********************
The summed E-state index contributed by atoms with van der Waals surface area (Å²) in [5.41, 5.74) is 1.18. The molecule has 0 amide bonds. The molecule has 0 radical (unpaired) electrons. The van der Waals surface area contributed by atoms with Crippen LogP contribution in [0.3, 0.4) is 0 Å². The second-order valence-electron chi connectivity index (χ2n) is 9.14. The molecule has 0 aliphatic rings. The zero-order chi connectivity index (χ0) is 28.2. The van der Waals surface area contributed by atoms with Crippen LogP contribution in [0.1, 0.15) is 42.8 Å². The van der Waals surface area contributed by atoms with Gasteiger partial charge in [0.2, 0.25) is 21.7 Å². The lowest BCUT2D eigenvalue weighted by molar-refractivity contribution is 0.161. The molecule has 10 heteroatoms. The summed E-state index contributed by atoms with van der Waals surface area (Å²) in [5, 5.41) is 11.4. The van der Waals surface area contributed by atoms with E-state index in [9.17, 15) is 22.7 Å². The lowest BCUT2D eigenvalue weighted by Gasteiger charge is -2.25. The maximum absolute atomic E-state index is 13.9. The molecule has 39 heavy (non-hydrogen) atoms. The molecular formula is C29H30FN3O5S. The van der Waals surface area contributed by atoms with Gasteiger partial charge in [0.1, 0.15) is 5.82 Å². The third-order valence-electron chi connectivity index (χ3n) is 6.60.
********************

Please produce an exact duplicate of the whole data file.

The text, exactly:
The summed E-state index contributed by atoms with van der Waals surface area (Å²) in [5.41, 5.74) is 1.18. The molecule has 0 amide bonds. The molecule has 0 radical (unpaired) electrons. The van der Waals surface area contributed by atoms with Crippen LogP contribution in [0.3, 0.4) is 0 Å². The second-order valence-electron chi connectivity index (χ2n) is 9.14. The molecule has 0 aliphatic rings. The zero-order chi connectivity index (χ0) is 28.2. The van der Waals surface area contributed by atoms with Crippen LogP contribution in [0.1, 0.15) is 42.8 Å². The van der Waals surface area contributed by atoms with Gasteiger partial charge in [0.2, 0.25) is 21.7 Å². The lowest BCUT2D eigenvalue weighted by molar-refractivity contribution is 0.161. The molecule has 10 heteroatoms. The summed E-state index contributed by atoms with van der Waals surface area (Å²) in [5, 5.41) is 11.4. The van der Waals surface area contributed by atoms with E-state index in [9.17, 15) is 22.7 Å². The lowest BCUT2D eigenvalue weighted by Gasteiger charge is -2.25. The maximum absolute atomic E-state index is 13.9. The molecule has 39 heavy (non-hydrogen) atoms. The molecular formula is C29H30FN3O5S. The van der Waals surface area contributed by atoms with Gasteiger partial charge in [0.1, 0.15) is 5.82 Å². The third-order valence-electron chi connectivity index (χ3n) is 6.60.